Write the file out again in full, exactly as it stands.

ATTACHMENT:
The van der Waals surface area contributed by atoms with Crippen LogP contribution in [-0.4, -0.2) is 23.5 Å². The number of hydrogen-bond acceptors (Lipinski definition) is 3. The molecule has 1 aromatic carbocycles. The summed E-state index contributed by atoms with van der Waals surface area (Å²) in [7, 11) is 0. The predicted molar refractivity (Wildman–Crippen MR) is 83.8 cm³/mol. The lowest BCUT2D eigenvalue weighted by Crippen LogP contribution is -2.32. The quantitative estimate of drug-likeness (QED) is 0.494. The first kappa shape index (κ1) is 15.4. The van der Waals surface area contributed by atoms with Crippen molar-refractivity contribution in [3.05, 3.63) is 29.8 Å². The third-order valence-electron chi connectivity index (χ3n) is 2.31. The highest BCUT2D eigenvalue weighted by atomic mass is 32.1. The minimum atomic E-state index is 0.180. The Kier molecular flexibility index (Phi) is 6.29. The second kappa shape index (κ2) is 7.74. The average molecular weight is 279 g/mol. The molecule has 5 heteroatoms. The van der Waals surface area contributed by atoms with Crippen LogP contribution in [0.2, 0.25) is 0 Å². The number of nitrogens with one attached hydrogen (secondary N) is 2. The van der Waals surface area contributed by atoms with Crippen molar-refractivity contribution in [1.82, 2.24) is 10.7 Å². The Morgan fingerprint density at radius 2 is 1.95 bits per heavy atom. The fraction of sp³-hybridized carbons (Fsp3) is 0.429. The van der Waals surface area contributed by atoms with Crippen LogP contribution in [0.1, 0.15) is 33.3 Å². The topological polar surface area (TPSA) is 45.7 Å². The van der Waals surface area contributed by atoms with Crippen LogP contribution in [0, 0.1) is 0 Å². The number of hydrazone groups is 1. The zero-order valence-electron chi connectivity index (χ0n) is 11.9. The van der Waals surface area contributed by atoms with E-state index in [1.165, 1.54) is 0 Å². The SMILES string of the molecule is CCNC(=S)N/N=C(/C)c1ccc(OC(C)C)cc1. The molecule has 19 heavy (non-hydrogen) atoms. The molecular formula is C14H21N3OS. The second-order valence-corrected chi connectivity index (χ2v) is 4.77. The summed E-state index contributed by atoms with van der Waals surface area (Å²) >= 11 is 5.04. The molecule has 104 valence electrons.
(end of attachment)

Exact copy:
The van der Waals surface area contributed by atoms with Crippen LogP contribution in [-0.4, -0.2) is 23.5 Å². The number of hydrogen-bond acceptors (Lipinski definition) is 3. The molecule has 1 aromatic carbocycles. The summed E-state index contributed by atoms with van der Waals surface area (Å²) in [7, 11) is 0. The predicted molar refractivity (Wildman–Crippen MR) is 83.8 cm³/mol. The lowest BCUT2D eigenvalue weighted by Crippen LogP contribution is -2.32. The quantitative estimate of drug-likeness (QED) is 0.494. The first kappa shape index (κ1) is 15.4. The van der Waals surface area contributed by atoms with Crippen molar-refractivity contribution in [3.05, 3.63) is 29.8 Å². The third-order valence-electron chi connectivity index (χ3n) is 2.31. The highest BCUT2D eigenvalue weighted by atomic mass is 32.1. The minimum atomic E-state index is 0.180. The Kier molecular flexibility index (Phi) is 6.29. The second kappa shape index (κ2) is 7.74. The average molecular weight is 279 g/mol. The molecule has 5 heteroatoms. The van der Waals surface area contributed by atoms with Crippen LogP contribution in [0.2, 0.25) is 0 Å². The number of nitrogens with one attached hydrogen (secondary N) is 2. The van der Waals surface area contributed by atoms with Crippen molar-refractivity contribution in [1.82, 2.24) is 10.7 Å². The Morgan fingerprint density at radius 2 is 1.95 bits per heavy atom. The fraction of sp³-hybridized carbons (Fsp3) is 0.429. The van der Waals surface area contributed by atoms with Crippen LogP contribution in [0.1, 0.15) is 33.3 Å². The topological polar surface area (TPSA) is 45.7 Å². The van der Waals surface area contributed by atoms with Crippen LogP contribution in [0, 0.1) is 0 Å². The number of hydrazone groups is 1. The zero-order valence-electron chi connectivity index (χ0n) is 11.9. The van der Waals surface area contributed by atoms with E-state index in [1.165, 1.54) is 0 Å². The SMILES string of the molecule is CCNC(=S)N/N=C(/C)c1ccc(OC(C)C)cc1. The molecule has 19 heavy (non-hydrogen) atoms. The molecular formula is C14H21N3OS. The second-order valence-corrected chi connectivity index (χ2v) is 4.77. The summed E-state index contributed by atoms with van der Waals surface area (Å²) >= 11 is 5.04. The molecule has 104 valence electrons.